First disk 86 is now placed on the pipe end 56 of first collar member 20 so that the disk-interface portion 60 abuts disk 86. Likewise second disk 88 is now placed on pipe end 64 of second collar member 22 so that disk-interface portion 68 abuts disk 88.

Referring to FIG. 1, the thread end 94 of one bolt 90 is now placed through one corresponding head bore of first disk 86 and then partially threaded into one threaded bore 96 of second disk 88. This procedure is then repeated for the remaining five bolts 90. Then all six bolts 90 are thoroughly tightened so that first disk 86 and second disk 88 are axially compressed, thereby compressing face end 34 of first conduit member 16 and first sealing member 24 against first sealing surface 83a of insulating member 28, and also to axially compress face end 46 of second conduit member 18 and second sealing member 26 against second sealing surface 83b of insulating member 28.

According to the invention, and once again referring to FIG. 2, the pliancy of first sealing member 24 and second sealing member 26 is selectively predetermined so that insulating member 28 is not damaged by compressive engagement with sealing members 24, 26. In the context of the present invention, pliant means: (1) soft enough to fluidly yield to a relatively harder material when brought into compressive engagement therewith; and (2) plastic enough to fluidly deform to a substantially-fixed, new shape when brought into compressive engagement with a relatively harder material. In this fashion sealing members 24, 26 are fluidly deformed from an original shape to a substantially-fixed sealing shape when brought into compressive engagement with insulating member 28. In other words, one of the requirements of the sealing members is that they be some soft, pliant metal or other suitably pliant material such that there is no damage to first sealing surface 83a or second sealing surface 83b of insulating member 28 upon axial compressive engagement therewith. Hence, first sealing member 24 and second sealing member 26 will not chip, shatter or otherwise impair the structural integrity of the inner housing 82 upon assembly and use, but rather yield under compression exerted by axial compressor 30 to establish sealing engagement with lips 40, 52, first sealing surface 83a and second sealing surface 83b.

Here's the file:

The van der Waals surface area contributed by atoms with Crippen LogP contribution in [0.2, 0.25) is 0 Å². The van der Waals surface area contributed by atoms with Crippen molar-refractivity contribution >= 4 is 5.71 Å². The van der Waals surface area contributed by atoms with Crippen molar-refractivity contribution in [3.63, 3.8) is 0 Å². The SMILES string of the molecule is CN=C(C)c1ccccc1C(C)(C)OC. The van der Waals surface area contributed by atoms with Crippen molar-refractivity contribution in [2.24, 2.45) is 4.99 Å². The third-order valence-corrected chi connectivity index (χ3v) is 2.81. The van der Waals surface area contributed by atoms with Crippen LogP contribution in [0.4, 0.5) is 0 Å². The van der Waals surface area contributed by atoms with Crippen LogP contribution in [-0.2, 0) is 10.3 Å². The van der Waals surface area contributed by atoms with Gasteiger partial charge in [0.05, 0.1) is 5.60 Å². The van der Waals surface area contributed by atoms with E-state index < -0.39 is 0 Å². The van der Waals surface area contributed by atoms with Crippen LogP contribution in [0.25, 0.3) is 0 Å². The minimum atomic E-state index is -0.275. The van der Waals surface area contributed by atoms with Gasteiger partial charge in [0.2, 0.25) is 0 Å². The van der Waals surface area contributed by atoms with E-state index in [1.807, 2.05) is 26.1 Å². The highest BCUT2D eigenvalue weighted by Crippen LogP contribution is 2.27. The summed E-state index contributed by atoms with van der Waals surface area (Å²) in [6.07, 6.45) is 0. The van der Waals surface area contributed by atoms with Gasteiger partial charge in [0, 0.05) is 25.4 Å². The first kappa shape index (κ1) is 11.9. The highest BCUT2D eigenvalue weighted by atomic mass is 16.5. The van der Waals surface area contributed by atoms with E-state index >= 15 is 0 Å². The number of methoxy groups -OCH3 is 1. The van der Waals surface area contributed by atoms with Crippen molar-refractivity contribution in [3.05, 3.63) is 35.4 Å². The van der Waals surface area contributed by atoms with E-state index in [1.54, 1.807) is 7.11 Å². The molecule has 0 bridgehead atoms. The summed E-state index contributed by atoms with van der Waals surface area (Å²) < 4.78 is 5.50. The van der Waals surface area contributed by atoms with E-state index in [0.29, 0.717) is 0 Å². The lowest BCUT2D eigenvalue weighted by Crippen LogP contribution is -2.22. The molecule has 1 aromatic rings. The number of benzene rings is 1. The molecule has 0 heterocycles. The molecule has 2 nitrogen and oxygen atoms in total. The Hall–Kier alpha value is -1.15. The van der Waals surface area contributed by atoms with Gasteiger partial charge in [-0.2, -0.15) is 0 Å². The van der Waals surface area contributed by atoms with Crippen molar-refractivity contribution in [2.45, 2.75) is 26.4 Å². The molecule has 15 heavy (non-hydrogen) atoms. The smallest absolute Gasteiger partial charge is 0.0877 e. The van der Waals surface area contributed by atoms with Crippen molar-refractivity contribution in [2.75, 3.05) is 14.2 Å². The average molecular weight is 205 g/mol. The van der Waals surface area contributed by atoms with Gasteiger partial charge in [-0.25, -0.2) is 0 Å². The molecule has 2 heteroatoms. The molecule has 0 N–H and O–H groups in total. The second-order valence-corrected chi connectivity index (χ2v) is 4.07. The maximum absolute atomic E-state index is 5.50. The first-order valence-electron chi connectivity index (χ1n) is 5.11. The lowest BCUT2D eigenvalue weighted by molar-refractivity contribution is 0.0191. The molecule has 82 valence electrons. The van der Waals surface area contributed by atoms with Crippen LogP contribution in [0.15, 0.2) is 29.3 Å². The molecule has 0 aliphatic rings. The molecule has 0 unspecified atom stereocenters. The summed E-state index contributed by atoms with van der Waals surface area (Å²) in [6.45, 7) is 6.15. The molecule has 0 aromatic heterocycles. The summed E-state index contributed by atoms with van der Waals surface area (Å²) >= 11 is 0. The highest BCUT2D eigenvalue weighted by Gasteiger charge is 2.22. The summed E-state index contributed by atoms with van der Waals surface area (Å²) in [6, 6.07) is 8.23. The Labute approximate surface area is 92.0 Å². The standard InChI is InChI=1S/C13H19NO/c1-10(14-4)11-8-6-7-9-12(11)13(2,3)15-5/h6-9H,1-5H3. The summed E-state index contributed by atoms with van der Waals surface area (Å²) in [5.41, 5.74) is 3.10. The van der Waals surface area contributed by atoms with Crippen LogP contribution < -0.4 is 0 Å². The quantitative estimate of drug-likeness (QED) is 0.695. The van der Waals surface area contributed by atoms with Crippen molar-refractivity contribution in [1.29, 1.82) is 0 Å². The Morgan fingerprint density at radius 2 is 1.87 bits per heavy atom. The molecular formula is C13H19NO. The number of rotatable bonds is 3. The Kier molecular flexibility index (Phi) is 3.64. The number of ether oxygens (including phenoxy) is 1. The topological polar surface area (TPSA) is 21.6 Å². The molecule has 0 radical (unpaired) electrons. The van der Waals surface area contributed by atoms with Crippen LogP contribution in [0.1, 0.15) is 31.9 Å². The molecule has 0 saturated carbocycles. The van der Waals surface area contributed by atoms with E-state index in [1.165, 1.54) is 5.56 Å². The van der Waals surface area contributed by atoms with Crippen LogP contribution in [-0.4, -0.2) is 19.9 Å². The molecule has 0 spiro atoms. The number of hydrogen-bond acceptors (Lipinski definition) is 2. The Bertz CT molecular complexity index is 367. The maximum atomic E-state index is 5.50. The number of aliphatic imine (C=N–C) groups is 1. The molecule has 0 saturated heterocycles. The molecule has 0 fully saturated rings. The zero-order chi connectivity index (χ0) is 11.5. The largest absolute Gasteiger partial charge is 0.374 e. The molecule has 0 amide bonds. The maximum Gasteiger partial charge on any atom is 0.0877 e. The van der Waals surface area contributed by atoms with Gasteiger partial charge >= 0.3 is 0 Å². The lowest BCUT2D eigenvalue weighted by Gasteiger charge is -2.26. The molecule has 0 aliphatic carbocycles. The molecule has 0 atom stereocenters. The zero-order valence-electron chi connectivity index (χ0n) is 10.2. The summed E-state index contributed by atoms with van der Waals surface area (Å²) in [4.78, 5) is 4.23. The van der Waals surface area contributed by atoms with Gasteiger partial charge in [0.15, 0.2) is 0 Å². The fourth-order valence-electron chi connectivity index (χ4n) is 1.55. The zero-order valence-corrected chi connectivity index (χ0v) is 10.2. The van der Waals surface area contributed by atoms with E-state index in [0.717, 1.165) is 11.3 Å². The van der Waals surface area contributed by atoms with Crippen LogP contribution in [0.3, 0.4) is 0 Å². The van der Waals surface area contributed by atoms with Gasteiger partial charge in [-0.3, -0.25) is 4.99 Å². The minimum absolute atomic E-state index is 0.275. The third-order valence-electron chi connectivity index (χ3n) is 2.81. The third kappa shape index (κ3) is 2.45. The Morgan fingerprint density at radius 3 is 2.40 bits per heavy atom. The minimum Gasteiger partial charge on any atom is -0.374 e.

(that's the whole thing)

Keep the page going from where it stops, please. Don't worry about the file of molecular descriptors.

It should be noted that other materials and configurations can be used for first sealing member 24 and second sealing member 26. For example solder in an appropriately annular form might well function as a sealing member. Likewise sealing members might be formed of tin. In addtion a "TEFLON" seal could possibly be used with a stainless steel metal spring, provided the spring have sufficient tension to keep the "TEFLON" portion of the seal from inappropriately deforming during sealing and operation. As stated above, the critical parameters in this regard are that the sealing material be sufficiently soft so as not to damage insulating member 28 and yet exhibit sufficient plastiscity so that the sealing member plastically deforms to the sealing shape during assembly and maintains that shape in a substantially-fixed manner. In other words, any combination of material and shape for a sealing member must be such that it is sufficiently pliant.

It should be noted that first disk 86 and second disk 88 don't compress outer housing 76 of insulating member 28. Rather, first disk 86 and second disk 88 exert compressive forces on disk-interface portions 60 and 68, respectively, of first collar member 20 and second collar member 22. Thus, the surface area of the disk-interface portions 60, 68 should be sufficient magnitude to maintain the structural integrity of first collar member 20 and second collar member 22 under a suitable range of pressures exerted by axial compressor 30.

Adapters 12 and 14 are then secured (e.g. by welding) to first conduit member 16 and second conduit member 18 respectively, at which time the first and second metal pipes may be respectively attached to adapters 12, 14 to established a condition of fluid communication.